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2 Core Healthcare IT Principles

Posted on May 10, 2017 I Written By

John Lynn is the Founder of the HealthcareScene.com blog network which currently consists of 10 blogs containing over 8000 articles with John having written over 4000 of the articles himself. These EMR and Healthcare IT related articles have been viewed over 16 million times. John also manages Healthcare IT Central and Healthcare IT Today, the leading career Health IT job board and blog. John is co-founder of InfluentialNetworks.com and Physia.com. John is highly involved in social media, and in addition to his blogs can also be found on Twitter: @techguy and @ehrandhit and LinkedIn.

One of my favorite bloggers I found when I first starting blogging about Healthcare IT was a hospital CIO named Will Weider who blogged on a site he called Candid CIO. At the time he was CIO of Ministry Health Care and he always offered exceptional insights from his perspective as a hospital CIO. A little over a month ago, Will decided to move on as CIO after 22 years. That was great news for me since it meant he’d probably have more time to blog. The good news is that he has been posting more.

In a recent post, Will offered two guiding principles that I thought were very applicable to any company working to take part in the hospital health IT space:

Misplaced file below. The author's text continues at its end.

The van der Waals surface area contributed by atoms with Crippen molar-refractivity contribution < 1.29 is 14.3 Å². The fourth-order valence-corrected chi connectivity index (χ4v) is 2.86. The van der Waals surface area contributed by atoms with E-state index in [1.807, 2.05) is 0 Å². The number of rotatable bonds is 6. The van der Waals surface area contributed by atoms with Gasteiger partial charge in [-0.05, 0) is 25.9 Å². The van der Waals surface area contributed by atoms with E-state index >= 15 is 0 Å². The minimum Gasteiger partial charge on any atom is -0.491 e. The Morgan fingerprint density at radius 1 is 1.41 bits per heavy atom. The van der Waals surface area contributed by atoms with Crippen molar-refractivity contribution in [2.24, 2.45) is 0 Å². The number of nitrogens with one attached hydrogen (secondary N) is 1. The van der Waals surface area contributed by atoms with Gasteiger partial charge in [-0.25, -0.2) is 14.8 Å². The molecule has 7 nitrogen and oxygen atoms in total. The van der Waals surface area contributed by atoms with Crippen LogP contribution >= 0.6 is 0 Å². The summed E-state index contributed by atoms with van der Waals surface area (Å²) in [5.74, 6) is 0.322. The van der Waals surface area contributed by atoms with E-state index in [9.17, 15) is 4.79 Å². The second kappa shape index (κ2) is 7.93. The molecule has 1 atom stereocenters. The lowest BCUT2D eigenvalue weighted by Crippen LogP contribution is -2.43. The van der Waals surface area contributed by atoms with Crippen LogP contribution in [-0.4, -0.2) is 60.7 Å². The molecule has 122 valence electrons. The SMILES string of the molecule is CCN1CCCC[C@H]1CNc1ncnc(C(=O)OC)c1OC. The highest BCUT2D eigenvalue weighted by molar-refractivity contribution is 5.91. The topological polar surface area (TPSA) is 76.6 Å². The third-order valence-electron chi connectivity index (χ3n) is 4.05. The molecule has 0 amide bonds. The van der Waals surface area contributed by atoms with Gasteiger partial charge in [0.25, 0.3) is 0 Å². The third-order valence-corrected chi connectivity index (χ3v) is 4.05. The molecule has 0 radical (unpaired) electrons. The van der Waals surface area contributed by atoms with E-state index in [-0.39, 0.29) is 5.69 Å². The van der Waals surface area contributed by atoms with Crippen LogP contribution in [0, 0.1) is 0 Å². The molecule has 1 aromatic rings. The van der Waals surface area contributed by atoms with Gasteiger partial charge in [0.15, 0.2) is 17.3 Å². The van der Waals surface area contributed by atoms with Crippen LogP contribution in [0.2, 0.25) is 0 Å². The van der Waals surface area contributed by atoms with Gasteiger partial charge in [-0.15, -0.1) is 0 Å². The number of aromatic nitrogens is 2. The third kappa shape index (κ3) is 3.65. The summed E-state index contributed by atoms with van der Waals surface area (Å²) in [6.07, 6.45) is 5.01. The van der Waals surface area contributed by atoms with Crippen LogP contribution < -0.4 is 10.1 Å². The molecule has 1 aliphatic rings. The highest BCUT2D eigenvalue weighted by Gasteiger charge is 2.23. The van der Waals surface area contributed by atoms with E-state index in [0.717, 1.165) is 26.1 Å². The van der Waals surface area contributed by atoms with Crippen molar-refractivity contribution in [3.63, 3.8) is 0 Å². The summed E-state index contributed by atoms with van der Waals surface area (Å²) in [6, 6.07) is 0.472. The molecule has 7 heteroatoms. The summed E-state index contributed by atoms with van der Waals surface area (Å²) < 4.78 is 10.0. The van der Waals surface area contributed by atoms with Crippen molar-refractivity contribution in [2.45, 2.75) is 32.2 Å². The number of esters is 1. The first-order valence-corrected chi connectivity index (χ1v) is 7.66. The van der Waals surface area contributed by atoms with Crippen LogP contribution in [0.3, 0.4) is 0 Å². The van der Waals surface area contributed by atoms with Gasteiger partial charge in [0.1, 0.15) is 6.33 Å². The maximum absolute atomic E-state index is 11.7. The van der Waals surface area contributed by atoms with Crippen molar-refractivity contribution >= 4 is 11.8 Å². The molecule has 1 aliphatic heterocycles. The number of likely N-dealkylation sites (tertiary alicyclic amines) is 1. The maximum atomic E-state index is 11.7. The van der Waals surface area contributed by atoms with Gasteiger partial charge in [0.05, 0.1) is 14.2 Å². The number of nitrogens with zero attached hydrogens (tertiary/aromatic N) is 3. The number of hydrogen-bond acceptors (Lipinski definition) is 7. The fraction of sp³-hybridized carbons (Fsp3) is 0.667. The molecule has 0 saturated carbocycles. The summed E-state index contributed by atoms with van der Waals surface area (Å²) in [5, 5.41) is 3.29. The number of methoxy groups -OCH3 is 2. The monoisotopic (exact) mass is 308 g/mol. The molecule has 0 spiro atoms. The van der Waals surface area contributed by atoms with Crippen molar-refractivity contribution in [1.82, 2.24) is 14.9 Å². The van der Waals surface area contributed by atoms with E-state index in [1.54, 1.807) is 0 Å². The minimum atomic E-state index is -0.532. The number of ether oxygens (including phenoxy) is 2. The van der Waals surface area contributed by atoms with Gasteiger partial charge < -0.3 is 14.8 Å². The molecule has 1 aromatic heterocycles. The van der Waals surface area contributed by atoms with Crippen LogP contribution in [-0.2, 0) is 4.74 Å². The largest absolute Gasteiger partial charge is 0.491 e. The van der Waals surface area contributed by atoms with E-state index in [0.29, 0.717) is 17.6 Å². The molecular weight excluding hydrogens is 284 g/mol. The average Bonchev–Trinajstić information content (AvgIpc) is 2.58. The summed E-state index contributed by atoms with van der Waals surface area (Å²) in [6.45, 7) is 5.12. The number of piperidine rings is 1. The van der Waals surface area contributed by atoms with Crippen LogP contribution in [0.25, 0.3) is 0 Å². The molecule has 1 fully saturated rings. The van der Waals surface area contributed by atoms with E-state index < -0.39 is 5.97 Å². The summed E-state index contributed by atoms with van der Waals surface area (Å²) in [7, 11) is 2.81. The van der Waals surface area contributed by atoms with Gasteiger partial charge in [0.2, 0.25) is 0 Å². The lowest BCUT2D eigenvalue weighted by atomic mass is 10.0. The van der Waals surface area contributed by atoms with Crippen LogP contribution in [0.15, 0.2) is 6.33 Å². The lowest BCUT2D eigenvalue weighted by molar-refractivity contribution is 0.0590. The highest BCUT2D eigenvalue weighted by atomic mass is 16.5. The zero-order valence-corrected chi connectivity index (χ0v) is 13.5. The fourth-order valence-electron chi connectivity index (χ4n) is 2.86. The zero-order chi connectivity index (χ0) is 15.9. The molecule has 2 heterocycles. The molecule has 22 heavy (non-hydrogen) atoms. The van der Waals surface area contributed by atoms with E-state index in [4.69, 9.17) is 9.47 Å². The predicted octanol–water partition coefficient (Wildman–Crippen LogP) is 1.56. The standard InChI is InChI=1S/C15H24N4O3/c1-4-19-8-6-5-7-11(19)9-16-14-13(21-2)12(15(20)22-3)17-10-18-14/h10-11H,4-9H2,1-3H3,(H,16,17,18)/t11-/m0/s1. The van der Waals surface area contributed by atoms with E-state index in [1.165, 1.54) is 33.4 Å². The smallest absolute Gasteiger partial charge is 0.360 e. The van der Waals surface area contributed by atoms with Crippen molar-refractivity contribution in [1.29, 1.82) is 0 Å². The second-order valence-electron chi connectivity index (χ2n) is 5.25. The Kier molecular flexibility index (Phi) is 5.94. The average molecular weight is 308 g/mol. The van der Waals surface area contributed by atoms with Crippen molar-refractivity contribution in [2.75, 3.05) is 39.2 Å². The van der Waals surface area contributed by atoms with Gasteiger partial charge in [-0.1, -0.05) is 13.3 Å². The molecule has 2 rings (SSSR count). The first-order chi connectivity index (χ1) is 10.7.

1. Embed everything in the EHR
2. Don’t hijack the physician workflow

Go and read Will’s post to get his insights, but I agree with both of these principles.

I would add one clarification to his first point. I think there is a space for an outside provider to work outside of the EHR. Think of someone like a care manager. EHR software doesn’t do care management well and so I think there’s a space for a third party care management platform. However, if you want the doctor to access it, then it has to be embedded in the EHR. It’s amazing how much of a barrier a second system is for a doctor.

Ironically, we’ve seen the opposite is also true for people like radiologists. If it’s not in their PACS interface, then it takes a nearly herculean effort for them to leave their PACS system to look something up in the EHR. That’s why I was excited to see some PACS interfaces at RSNA last year which had the EHR data integrated into the radiologists’ interface. The same is true for doctors working in an EHR.

Will’s second point is a really strong one. In his description of this principle, he even suggests that alerts should all but be done away within an EHR except for “the most critical safety situations. He’s right that alert blindness is real and I haven’t seen anyone nail the alerts so well that doctors aren’t happy to see the alerts. That’s the bar we should place on alerts that hijack the physician workflow. Will the doctor be happy you hijacked their workflow and gave them the alert? If the answer is no, then you probably shouldn’t send it.

Welcome back to the blogosphere Will! I look forward to many more posts from you in the future.

Two Competing Challenges: Integration and Innovation

Posted on February 23, 2015 I Written By

John Lynn is the Founder of the HealthcareScene.com blog network which currently consists of 10 blogs containing over 8000 articles with John having written over 4000 of the articles himself. These EMR and Healthcare IT related articles have been viewed over 16 million times. John also manages Healthcare IT Central and Healthcare IT Today, the leading career Health IT job board and blog. John is co-founder of InfluentialNetworks.com and Physia.com. John is highly involved in social media, and in addition to his blogs can also be found on Twitter: @techguy and @ehrandhit and LinkedIn.